Article by Luis Vazquez
Photo by Joan Marcus

“This is true. We are all beggars before God.”

These last words of the late reformer Martin Luther in life served as the destinctive frame around a darker picture. In “Martin Luther King On Trial” that tortured aspect of his life is the weak link that the Devil is looking to use to “judge” Luther. The image is a courtroom with double doors in the center and a log stack of books written by the accused, Martin Luther, in the afterlife, symbolizing the labor of love he pursued.

Martin, whose defense attorney would be his wife, Katie Von Bora (Kersti Bryan) along with St. Peter as the judge serve as the opposition. The purpose of this trial is that the Devil, played brilliantly by Paul Schoeffer, is looking to prove that Luther committed the one unforgivable sin. Bora, who would leave her life as a nun to ultimately marry Luther is his biggest supporter as she defends heroically to the end. “She became the moral center of Luther and consequently the moral center of our play. She deserves a play of her own,” co-writer and Artistic Director as well as founder of FPA Max McClean said.

Lucifer is clever using a variety of world figures running the gambit from hot to cold such as Adolf Hitler, Sigmund Freud and Dr. Martin Luther King Jr. giving him different looks to show in each that Martin’s actions caused more harm than good historically. While this is happening we get flashback scenes of Luther’s life playing out at intervals.

This was the view here that Max McLean wanted to portray ever since he first saw the PBS special on Luther. “I saw the Shakespearan side of his personality and the moment itself was so explosive. I knew there was a play. 2017 was the 500th anniversary of protestant reformation and we knew that and we wanted to be ahead of the curve but we also didn’t want to tell a history play,” McClean said “Ideas have consequences. We wanted to look at his legacy from the 21st century looking back. What did Luther bring about, what had Luther wrought. That was the idea of putting it a supernatural or afterlife setting, bringing in the witnesses so we could examine it from different stops.”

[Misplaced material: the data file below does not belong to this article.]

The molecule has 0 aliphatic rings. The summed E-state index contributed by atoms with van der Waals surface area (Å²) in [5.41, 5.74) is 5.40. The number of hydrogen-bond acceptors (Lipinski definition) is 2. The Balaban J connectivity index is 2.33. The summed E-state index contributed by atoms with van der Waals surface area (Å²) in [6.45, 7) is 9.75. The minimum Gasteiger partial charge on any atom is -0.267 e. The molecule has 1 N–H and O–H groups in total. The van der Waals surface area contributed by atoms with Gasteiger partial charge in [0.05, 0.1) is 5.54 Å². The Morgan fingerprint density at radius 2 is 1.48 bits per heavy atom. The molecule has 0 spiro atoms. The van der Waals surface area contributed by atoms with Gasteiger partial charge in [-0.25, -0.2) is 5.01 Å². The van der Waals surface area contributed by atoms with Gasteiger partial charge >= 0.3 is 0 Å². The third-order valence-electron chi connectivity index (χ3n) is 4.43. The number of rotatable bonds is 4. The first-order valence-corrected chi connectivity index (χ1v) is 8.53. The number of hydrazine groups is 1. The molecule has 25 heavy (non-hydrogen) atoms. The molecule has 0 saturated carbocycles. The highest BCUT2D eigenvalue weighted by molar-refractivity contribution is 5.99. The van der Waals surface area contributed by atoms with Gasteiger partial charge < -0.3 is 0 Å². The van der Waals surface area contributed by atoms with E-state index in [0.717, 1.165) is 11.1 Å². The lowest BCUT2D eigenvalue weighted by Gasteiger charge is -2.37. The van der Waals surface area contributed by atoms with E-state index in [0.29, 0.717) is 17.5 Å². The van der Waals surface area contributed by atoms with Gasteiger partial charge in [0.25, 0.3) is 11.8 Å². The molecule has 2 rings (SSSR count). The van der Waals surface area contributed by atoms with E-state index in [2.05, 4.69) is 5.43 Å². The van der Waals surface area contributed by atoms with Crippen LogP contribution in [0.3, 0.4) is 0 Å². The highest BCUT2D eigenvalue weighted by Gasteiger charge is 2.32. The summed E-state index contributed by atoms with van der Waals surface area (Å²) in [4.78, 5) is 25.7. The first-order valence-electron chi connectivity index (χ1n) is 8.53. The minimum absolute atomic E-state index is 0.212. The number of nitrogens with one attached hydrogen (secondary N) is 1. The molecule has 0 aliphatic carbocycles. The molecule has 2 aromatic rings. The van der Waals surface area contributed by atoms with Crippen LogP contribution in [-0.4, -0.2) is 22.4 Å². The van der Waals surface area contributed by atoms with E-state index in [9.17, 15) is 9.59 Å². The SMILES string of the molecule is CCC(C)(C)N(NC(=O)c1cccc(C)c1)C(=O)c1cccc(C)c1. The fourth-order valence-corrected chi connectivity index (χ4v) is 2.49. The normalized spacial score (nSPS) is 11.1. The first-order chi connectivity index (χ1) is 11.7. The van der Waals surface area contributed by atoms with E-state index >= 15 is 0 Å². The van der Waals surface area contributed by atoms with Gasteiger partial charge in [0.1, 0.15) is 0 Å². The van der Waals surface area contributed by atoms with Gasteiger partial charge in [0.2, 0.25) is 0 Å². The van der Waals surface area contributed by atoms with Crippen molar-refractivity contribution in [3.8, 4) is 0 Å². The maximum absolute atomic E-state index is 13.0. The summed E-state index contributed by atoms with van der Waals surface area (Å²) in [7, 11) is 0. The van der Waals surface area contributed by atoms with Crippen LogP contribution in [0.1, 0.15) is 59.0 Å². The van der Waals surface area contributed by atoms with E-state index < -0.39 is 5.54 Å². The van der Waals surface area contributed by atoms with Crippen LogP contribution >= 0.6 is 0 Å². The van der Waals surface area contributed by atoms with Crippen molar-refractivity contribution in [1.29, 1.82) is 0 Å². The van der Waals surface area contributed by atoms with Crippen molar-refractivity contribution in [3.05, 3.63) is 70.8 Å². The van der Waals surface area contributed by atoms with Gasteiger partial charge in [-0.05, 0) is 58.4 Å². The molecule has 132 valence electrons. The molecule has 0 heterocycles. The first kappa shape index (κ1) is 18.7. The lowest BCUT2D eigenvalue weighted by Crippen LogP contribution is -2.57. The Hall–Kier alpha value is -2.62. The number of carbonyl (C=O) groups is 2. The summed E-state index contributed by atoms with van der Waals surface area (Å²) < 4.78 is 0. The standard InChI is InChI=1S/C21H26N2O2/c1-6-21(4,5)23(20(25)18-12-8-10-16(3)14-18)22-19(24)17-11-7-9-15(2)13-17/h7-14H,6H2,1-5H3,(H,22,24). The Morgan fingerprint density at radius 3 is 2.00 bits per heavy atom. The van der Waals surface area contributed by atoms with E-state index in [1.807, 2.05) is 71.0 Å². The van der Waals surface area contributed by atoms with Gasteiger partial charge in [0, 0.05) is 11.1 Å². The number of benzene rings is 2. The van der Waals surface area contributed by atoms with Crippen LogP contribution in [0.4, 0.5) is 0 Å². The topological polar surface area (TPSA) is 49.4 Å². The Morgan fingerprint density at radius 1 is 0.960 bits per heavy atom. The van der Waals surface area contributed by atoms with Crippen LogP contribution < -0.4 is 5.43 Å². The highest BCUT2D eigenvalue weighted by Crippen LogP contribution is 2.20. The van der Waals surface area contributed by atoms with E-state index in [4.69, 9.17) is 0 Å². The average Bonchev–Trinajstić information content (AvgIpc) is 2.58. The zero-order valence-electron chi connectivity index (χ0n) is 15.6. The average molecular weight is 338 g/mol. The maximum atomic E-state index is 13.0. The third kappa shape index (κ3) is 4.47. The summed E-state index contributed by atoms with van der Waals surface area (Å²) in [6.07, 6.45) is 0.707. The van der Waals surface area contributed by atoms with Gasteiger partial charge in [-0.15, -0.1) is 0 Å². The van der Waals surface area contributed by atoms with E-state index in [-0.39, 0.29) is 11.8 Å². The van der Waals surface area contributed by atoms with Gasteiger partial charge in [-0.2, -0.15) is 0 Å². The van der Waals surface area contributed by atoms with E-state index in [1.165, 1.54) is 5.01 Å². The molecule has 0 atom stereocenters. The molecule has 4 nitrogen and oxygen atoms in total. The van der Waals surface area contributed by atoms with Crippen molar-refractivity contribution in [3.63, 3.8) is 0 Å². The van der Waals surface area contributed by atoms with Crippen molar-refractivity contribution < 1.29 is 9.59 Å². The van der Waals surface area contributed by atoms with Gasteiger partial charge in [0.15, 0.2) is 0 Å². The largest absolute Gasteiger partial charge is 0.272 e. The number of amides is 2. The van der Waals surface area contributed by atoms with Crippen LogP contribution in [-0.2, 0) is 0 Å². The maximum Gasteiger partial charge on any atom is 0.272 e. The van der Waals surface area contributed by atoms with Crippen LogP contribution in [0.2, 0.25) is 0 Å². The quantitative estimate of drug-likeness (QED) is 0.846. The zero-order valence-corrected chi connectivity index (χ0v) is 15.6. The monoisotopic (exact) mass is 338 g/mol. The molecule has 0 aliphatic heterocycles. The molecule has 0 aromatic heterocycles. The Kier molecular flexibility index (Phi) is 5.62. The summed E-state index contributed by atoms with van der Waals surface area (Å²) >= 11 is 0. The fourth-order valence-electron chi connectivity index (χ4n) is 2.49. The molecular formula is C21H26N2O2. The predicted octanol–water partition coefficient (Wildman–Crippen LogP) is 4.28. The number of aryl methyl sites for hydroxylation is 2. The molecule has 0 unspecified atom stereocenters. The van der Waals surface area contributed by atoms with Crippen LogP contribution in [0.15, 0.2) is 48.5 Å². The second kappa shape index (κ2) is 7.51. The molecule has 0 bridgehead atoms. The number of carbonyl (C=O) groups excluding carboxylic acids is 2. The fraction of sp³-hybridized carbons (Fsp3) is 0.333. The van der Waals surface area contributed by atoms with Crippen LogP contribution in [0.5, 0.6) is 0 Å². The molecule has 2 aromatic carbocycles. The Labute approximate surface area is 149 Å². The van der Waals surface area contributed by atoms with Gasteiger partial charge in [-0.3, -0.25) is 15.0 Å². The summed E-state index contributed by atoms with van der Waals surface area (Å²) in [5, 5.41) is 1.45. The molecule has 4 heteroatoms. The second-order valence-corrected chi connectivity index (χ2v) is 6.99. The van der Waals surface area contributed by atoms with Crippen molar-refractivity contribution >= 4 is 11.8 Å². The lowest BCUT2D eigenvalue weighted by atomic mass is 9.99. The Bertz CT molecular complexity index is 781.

Lucifer is at his best as he actually uses his writings to show how he inspired men like Hitler. Hitler spoke about reading his books as a youth inspiring him and uses Freud to attack from a psychological angle. “Freud, pinned Luther’s nervous breakdown on not meeting his father’ expectations and transferred that into not satisfying God’s expectations. Its why Freud was inserted in the play to provide a little bit of psychological exclamation of Luther’s behavior,” McLean said.

Back and Forth, witness by witness they go through exhaustively. This culminates in the arrival of the only living figure in the story, Pope Francis. Lucifer tries to goad him into giving an opinion but he stays pretty pretty much politically correct which aggravates Satan. The quotes in this play were pulled from actual sources to keep it foundationally possible. “It’a a little bit risky to put words in the mouth of the living pope. So we were careful to use the dialogue that we used. It was from his book, the “Joy of the Gospel.” Mein Kampf, the screwtape letters, these were the sources for the others.

We get a flashback conversation between Gabriel and Lucifer when they both were in the first estate with Lucifer trying to convince the angels that God is wrong and from that desire to break away and linking it to this court case Luther appears and when Lucifer brought face-to-face the question of whether he meant to reject God and thus the Holy Spirit which would be the unforgivable sin. He reminds Peter that he denied Christ and that Luther Kng Jr.was guilty of adultery. Instead of dismissing his supporters, it served the opposite end. Luther as well as all his wife, St. Peter, and the rest simply respond. “We are all beggars before God.”

Lucifer is enraged and returns back to hell furious. The special effects were intimidating giving a feeling of relief and fear of this final judgement. In the end God forgives all to the bare minimum. Luther appears to have finally come to grips with this. At least on this stage.

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